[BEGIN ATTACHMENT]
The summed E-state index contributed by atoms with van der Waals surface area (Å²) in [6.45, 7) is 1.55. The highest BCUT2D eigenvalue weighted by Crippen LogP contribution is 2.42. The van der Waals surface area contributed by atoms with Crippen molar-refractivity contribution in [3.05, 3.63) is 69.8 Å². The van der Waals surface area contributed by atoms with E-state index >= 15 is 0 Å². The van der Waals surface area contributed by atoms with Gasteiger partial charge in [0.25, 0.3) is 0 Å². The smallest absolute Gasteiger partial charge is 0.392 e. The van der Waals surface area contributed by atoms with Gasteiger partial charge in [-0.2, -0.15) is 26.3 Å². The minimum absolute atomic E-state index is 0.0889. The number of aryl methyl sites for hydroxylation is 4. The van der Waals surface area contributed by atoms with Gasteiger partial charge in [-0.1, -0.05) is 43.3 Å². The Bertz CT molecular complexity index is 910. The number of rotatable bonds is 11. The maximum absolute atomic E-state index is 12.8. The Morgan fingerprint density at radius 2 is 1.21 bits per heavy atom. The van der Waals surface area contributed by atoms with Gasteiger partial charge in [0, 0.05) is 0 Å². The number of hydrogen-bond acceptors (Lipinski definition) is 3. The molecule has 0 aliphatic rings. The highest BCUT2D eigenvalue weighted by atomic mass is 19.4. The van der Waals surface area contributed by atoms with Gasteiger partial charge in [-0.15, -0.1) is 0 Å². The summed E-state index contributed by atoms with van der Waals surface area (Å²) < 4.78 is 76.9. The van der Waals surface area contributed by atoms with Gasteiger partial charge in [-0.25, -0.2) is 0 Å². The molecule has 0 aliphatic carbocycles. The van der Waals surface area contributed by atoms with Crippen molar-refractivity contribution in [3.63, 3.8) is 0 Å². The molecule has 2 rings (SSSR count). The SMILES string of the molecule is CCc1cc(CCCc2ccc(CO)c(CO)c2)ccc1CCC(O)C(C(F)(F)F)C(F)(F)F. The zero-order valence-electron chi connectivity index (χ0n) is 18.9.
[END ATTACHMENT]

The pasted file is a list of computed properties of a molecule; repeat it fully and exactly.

The summed E-state index contributed by atoms with van der Waals surface area (Å²) in [6.45, 7) is 1.55. The highest BCUT2D eigenvalue weighted by Crippen LogP contribution is 2.42. The van der Waals surface area contributed by atoms with Crippen molar-refractivity contribution in [3.05, 3.63) is 69.8 Å². The van der Waals surface area contributed by atoms with E-state index >= 15 is 0 Å². The van der Waals surface area contributed by atoms with Gasteiger partial charge in [0.25, 0.3) is 0 Å². The smallest absolute Gasteiger partial charge is 0.392 e. The van der Waals surface area contributed by atoms with Gasteiger partial charge in [-0.2, -0.15) is 26.3 Å². The minimum absolute atomic E-state index is 0.0889. The number of aryl methyl sites for hydroxylation is 4. The van der Waals surface area contributed by atoms with Gasteiger partial charge in [-0.1, -0.05) is 43.3 Å². The Bertz CT molecular complexity index is 910. The number of rotatable bonds is 11. The maximum absolute atomic E-state index is 12.8. The Morgan fingerprint density at radius 2 is 1.21 bits per heavy atom. The van der Waals surface area contributed by atoms with Gasteiger partial charge in [0, 0.05) is 0 Å². The number of hydrogen-bond acceptors (Lipinski definition) is 3. The molecule has 0 aliphatic rings. The highest BCUT2D eigenvalue weighted by atomic mass is 19.4. The van der Waals surface area contributed by atoms with Gasteiger partial charge in [-0.15, -0.1) is 0 Å². The summed E-state index contributed by atoms with van der Waals surface area (Å²) < 4.78 is 76.9. The van der Waals surface area contributed by atoms with Gasteiger partial charge in [-0.25, -0.2) is 0 Å². The molecule has 0 aliphatic carbocycles. The van der Waals surface area contributed by atoms with Crippen molar-refractivity contribution in [3.63, 3.8) is 0 Å². The molecule has 2 rings (SSSR count). The SMILES string of the molecule is CCc1cc(CCCc2ccc(CO)c(CO)c2)ccc1CCC(O)C(C(F)(F)F)C(F)(F)F. The zero-order valence-electron chi connectivity index (χ0n) is 18.9.